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Lodsys Threatens to Sue App Store Developers Over In-App Purchases and Upgrade Links

Yesterday, we received word from Rob Gloess of Computer LogicX, the company behind the Mix & Mash and Mix & Mash LITE applications for iOS, that he had received legal documents threatening a patent lawsuit over the use of an "upgrade" button in the lite version of his application linking users to the App Store where they could purchase the full version.
Our app, Mix & Mash, has the common model of a limited free, lite, version and a full version that contains all the features. We were told that the button that users click on to upgrade the app, or rather link to the full version on the app store was in breach of US patent no 7222078, we couldn't believe it, the upgrade button!?!
The patent in question was filed in December 2003 as part of series of continuations on earlier patent applications dating back to 1992. The patent is credited to Dan Abelow, who sold his extensive portfolio of patents to holding firm Lodsys in 2004. Lodsys is indeed the company issuing the threats of a lawsuit regarding the patent in question.

Computer LogiX is not the only App Store developer being hit with threats of a lawsuit, as Cult of Mac notes that James Thomson, the developer behind PCalc, has been hit with a similar notice. While Thomson has not identified the company pursuing the action, the timing and details suggest that Lodsys is also responsible.
"Just got hit by very worrying threat of patent infringement lawsuit for using in-app purchase in PCalc Lite. Legal docs arrived via fedex," Thomson wrote.

"No idea what to do... They seem to be effectively claiming the rights to in-app purchase, but going after me, not Apple."
Thomson has reached out to Apple for guidance, and it remains to be seen how things will play out. According to Thomson, the patent holder is demanding that a license be negotiated within 21 days or a lawsuit will be filed.

At least one other developer is cited in the report as receiving similar notice of patent infringement, and that total will almost certainly grow as awareness of the situation increases, so it appears that the action is a relatively widespread one by Lodsys.

Notably, Lodsys cited the same patent, among others, when it filed suit against a host of major printer companies earlier this year.

Top Rated Comments

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42 months ago
Has anyone patented air yet? Now that I've mentioned it I better rush down to the patent office ...

You should all stop breathing until I get this matter settled or I may have to back-charge you for material consumed. :rolleyes:
Rating: 18 Votes
42 months ago
I hope Apple steps in and eviscerates the patent troll.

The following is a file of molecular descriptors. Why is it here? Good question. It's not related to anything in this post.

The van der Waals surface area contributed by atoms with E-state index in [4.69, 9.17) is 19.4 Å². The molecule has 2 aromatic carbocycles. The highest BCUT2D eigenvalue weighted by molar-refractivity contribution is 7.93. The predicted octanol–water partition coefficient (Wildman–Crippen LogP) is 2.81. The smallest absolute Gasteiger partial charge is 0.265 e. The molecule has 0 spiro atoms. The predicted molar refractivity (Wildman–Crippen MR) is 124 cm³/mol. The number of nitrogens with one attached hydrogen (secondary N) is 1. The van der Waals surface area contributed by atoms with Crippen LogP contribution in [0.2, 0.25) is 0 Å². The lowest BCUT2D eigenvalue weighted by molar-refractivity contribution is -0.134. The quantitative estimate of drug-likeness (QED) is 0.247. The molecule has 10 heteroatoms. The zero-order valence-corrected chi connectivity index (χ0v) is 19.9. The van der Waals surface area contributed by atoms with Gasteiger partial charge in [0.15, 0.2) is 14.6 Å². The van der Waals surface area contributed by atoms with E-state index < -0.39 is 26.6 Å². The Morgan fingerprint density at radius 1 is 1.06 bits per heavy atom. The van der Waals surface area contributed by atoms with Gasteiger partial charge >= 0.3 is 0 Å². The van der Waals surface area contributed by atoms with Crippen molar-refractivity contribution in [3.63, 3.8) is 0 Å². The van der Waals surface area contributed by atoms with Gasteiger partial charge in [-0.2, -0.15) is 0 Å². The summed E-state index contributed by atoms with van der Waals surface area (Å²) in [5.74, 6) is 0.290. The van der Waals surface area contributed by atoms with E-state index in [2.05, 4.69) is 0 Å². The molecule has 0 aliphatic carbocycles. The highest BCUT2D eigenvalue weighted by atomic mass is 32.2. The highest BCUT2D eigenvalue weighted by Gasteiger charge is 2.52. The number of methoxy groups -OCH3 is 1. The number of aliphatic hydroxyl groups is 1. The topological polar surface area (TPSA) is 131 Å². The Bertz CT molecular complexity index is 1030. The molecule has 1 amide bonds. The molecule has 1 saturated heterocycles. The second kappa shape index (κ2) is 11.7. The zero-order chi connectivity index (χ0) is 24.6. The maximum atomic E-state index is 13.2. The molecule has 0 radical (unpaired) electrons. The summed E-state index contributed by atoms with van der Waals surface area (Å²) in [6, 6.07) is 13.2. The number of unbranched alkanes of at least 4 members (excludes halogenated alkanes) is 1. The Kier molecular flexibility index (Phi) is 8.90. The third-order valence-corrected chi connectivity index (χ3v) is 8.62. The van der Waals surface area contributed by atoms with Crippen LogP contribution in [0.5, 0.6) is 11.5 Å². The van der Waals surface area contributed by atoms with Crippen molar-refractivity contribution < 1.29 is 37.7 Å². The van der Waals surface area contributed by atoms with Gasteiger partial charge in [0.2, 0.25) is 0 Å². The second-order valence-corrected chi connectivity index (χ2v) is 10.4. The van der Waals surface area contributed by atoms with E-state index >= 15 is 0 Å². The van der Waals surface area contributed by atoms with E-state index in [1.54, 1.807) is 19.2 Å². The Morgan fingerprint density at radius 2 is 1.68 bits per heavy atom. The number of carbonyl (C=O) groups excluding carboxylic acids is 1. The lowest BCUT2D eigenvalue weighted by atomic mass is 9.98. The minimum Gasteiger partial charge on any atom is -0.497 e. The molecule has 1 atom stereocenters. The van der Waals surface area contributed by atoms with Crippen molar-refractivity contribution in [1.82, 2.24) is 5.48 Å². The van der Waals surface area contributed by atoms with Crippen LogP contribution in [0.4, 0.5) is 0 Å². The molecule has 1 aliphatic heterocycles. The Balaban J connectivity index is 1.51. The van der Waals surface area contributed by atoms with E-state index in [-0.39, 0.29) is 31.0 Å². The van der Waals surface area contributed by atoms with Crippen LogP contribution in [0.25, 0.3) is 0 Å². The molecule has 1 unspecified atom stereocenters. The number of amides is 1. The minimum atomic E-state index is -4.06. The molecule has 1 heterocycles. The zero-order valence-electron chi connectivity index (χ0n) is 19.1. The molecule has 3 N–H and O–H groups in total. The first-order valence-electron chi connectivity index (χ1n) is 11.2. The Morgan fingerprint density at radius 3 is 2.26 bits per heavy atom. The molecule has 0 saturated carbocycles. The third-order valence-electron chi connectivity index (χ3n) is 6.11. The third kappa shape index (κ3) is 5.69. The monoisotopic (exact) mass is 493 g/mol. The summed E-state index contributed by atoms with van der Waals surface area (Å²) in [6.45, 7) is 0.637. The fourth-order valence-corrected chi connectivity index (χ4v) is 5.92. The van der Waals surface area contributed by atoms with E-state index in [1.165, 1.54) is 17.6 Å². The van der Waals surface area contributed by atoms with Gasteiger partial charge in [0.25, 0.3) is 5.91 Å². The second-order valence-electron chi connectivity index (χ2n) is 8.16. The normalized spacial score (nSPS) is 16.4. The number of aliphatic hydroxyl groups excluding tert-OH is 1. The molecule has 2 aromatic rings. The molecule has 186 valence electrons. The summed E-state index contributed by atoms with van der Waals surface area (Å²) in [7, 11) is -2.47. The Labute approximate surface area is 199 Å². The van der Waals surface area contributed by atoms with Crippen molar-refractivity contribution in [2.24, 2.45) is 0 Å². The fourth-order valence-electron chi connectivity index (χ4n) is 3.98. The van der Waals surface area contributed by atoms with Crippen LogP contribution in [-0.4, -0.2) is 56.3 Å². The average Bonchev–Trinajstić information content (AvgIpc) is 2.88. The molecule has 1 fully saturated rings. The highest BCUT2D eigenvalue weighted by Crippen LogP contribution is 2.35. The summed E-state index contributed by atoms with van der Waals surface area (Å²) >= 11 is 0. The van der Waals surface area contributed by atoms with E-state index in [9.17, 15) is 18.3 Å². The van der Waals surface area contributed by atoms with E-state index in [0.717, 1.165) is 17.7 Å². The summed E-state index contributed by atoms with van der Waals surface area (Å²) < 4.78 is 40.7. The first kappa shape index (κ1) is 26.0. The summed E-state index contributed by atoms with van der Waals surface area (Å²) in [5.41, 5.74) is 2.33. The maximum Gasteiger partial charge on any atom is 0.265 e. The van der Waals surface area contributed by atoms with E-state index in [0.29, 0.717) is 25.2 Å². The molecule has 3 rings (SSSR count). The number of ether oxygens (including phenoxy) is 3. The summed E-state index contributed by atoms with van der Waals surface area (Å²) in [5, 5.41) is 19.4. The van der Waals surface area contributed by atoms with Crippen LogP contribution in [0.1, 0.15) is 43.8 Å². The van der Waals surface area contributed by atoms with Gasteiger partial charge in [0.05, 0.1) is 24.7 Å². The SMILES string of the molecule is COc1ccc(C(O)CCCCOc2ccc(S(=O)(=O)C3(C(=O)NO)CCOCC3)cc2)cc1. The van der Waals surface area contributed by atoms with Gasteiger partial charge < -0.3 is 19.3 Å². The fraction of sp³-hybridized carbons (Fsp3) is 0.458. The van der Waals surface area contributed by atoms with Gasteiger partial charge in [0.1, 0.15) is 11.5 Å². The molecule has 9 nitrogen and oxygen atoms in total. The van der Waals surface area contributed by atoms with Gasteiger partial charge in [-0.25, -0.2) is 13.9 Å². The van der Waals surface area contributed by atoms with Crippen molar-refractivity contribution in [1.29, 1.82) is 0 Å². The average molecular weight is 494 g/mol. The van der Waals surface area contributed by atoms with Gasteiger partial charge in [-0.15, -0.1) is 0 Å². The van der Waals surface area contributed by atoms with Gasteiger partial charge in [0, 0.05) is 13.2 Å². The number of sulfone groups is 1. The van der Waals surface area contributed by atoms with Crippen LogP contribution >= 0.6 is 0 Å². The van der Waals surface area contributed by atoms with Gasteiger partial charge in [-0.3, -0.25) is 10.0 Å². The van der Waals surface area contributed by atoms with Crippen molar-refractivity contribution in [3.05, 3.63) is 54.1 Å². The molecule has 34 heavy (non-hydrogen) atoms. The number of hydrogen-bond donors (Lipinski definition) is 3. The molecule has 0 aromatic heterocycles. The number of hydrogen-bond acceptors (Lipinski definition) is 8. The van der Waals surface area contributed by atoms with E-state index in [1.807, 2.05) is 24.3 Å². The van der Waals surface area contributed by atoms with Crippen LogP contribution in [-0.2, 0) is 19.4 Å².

Rating: 15 Votes
42 months ago
Now these are trolls. A letter or two from Apple Legal would make them piss their pants I suspect.
Rating: 14 Votes
42 months ago

I bet they think that going after small companies will make this easier for them.

But this is definitely something that will get Apple's attention. I wonder how well their shakedown plan will go once they have a billion-dollar company breathing down their neck.

Idiots.


The model seems to be the same as Righthaven's. Threaten to sue small time devs, and extort a license fee, as the cost of defending it court will be much higher.

arn
Rating: 12 Votes
42 months ago
Hey Loda(*****)sys... I got two middle fingers and they are pointed directly at you. Get a life and stop bothering hard working people. Idiots.
Rating: 10 Votes
42 months ago
I think the key to stopping this is not to be defensive, but for Apple to launch a war of total destruction. Stage one would be to show prior art. Programs distributed by BBS and disks handed from person to person were doing this as early as the 1980's. Just download the program, then enter your payment code to unlock the full version and remove the nag screen.

The next stage is to find something you can sue these guys for and run them out of business. If they have no vulnerabilities, find prior art on every patent they own, then out compete them in every market they are in.

companies that own real IP should have the right to protect their IP. Companies like this give patent holders a very bad name.

I vote for a spontaneous existence failure.
Rating: 9 Votes
42 months ago
normally these lawsuits are legit, but the 1990's and probably the 80's as well had a huge shareware fad. you download software and buy a key to unlock it
Rating: 9 Votes
42 months ago
Sheesh. Each day it's becoming more apparent that the patent system simply hasn't yet adapted to industrialized society.
Rating: 9 Votes
42 months ago
Hmm...... I'm thinking about filing a patent for the "Post Reply" button.

I hope Apple helps these devs out.
Rating: 8 Votes
42 months ago
It looks like they've patented the act of buying things, what a fantastic idea :cool:
Rating: 8 Votes

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